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Signs of autism - 18 months old
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LemingtonPolly · 22/05/2022 06:29

Can anyone tell me their experience of early signs is autism in toddlers?

My son is 18 months old and sometimes displays behaviours or developmental delay that I am concerned about. However I don't know know if this is 'normal' toddler development or not.

  • he still isn't speaking - he Babbles and maybe attempts a few words like ball or dada but that's it
  • he likes to do the same activities over and over and wants to watch the same things over and over
  • he doesn't seem to want to play with other children really, he notices them and sometimes observes and will copy but is generally happy playing on his own.
  • he seems unhappy majority of the time. He has meltdowns about a lot of things.
    He can be playing with a toy and then turn around and start screaming for no reason.
  • becoming wary around strangers. If someone says hi to him he makes a face and looks away.


    I just feel like he wakes up crying or moaning and sometimes this can go on all day.

    Am
    I being paranoid?
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Foreverbaffled · 22/05/2022 18:22

My 18 month is very similar although has a few more words. All the behaviours you describe are totally typical. Have you done the MCHAT screener? The questions on there are much more relevant to early signs of ASD

www.autismspeaks.org/screen-your-child

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MargaretThursday · 22/05/2022 18:58

Nothing you’re said here raises concerns to me:

  1. At 18 months they’re looking for 6 appropriate sounds (eg “bmm”
    for “car”) so sounds like he’s on track
  2. Same activities is what they like; it’s familiar. I have a friend whose dc liked to watch the same episode of Teletubbies over and over. Now that’s boredom!
  3. They don’t play with other children until 3+ generally. At this age the best you get is playing alongside-exactly what you are saying, watching and imitating.
  4. Again at that age they have lots of tempers. Life is frustrating. They can’t do it, they can’t make themselves understood, they’re tired and hungry and don’t understand and just know they’re cross! They do grow out of the terrible twos which start at around 15 months and continue to around 3 or 4 years….
  5. Sudden changes in mood again are normal. They can be terribly distressed by something major like the grass being green (one of my dc) and then they’ve forgotten two minutes later.
  6. A lot of 18 month olds are wary of strangers. Two of mine would kill a stranger with their glare if they spoke to them. Especially (for dd) if wearing a hat.
    Now that’s not saying that there is no way that your dc has autism, or anything else, simply that I wouldn’t worry from what you’ve put here.
    Do they point to things they want? Take you by the hand and take you to show you something, or share things with you (like a soggy biscuit or a picture in a book)? Do they hold up their hands to be picked up? Wave bye bye? Do they react to instructions? These things are far more important. You can do the MCHAT test, I think 18 months is the ideal age for that.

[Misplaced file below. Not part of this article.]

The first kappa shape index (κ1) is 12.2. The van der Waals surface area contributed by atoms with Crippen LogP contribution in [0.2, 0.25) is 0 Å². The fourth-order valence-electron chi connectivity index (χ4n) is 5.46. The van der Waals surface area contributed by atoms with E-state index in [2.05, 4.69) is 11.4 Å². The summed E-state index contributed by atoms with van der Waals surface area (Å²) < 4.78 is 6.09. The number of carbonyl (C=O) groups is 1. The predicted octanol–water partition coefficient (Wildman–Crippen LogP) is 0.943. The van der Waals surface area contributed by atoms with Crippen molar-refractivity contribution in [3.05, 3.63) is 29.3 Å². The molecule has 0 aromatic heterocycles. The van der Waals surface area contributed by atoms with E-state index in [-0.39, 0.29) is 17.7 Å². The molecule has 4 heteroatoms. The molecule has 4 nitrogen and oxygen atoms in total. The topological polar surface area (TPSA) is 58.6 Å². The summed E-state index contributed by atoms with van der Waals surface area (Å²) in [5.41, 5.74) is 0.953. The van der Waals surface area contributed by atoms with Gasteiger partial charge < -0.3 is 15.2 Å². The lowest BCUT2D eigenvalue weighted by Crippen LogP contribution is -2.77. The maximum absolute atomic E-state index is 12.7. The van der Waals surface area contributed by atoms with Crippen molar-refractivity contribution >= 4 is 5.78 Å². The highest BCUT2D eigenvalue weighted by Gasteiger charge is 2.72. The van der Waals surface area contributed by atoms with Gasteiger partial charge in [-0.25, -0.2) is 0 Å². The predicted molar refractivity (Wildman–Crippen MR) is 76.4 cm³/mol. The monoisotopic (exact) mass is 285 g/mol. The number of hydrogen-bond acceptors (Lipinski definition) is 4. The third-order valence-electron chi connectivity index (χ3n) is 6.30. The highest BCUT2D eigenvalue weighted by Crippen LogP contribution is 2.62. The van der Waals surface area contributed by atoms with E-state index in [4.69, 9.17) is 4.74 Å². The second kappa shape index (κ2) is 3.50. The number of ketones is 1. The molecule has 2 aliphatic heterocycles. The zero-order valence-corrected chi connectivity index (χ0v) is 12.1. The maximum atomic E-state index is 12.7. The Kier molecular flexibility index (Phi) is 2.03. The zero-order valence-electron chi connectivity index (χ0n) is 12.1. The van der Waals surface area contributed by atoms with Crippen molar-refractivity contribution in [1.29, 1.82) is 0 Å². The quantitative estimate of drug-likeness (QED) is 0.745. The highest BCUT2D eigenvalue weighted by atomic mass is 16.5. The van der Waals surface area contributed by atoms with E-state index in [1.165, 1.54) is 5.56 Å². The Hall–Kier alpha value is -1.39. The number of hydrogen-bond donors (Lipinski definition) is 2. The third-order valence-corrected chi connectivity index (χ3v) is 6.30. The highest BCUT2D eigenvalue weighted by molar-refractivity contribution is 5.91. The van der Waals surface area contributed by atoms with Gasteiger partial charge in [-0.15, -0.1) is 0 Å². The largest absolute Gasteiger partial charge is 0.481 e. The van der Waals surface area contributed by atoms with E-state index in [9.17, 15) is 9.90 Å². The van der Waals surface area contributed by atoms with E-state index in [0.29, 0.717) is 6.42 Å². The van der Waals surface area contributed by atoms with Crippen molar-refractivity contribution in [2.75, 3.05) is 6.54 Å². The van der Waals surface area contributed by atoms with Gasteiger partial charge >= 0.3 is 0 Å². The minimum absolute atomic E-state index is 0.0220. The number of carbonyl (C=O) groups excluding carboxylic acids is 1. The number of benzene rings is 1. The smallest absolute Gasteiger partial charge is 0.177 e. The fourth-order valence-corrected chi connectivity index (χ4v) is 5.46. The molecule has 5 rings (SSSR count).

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LemingtonPolly · 22/05/2022 19:35

@Foreverbaffled yes I did M-chat-r and he comes out as 2 so low risk.

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LemingtonPolly · 22/05/2022 19:39

Thank you @MargaretThursday

Yes he points constantly at things he wants, he bring me toys and feed me his food too. He pretends plays like putting dolls to bed or eating pretend ice creams.

He waves bye bye and kiss sounds and yes he gestures to be picked up.

He is very switched on and follows instructions well like if he is asked to collect something, or if I say will we go out he heads to his shoes and then the door.

That's reassuring to hear so thank you! Just worried about his lack of language. I feel he's been stagnant for a long time.

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MargaretThursday · 22/05/2022 19:50

Those are all really good signs, especially understanding and reacting accordingly.

It's easy to worry about the language because it's something you'll notice when another child is similar age and seems to be speaking perfectly. If he's understanding and responding then it's very unlikely you'll have anything to worry about.

At a risk of teaching you to do exactly what you're already doing: Mirror what he says back.
Him: "Tar"
You: "That's right, it's a car."
Him: "Tar"
You: "Yes, a blue car! Good boy!"

You're then encouraging language by conversation, giving him the correct pronunciation of "car" and a new word "blue". Reading, singing etc also help in language. I'm sure you're doing this anyway.

And those children who are speaking well currently... Give a year or so, you won't be able to tell the difference between them and your ds.
When dd1 was little she was a chatterbox. We had a friend who had a daughter the same age, who was referred to speech therapy at 2yo for not having a single word-not even trying to use any. I lost contact as the children went off to nursery then we re-met when they were nearly 4yo at swimming. You would never have been able to tell that at 2yo one was in sentences and one was not saying anything. Their language was exactly the same level.
So it almost certainly will be that he'll suddenly have a spurt and then you'll be wishing he sometimes was quiet. Wink

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oakapi · 22/05/2022 22:23

Sounds exactly like mine, he had ZERO words at 18 months, lots of babble but didn't even say Mumma with meaning. By 20 months he said 30 words and over a hundred a month or so after that. It seems to happen literally overnight.

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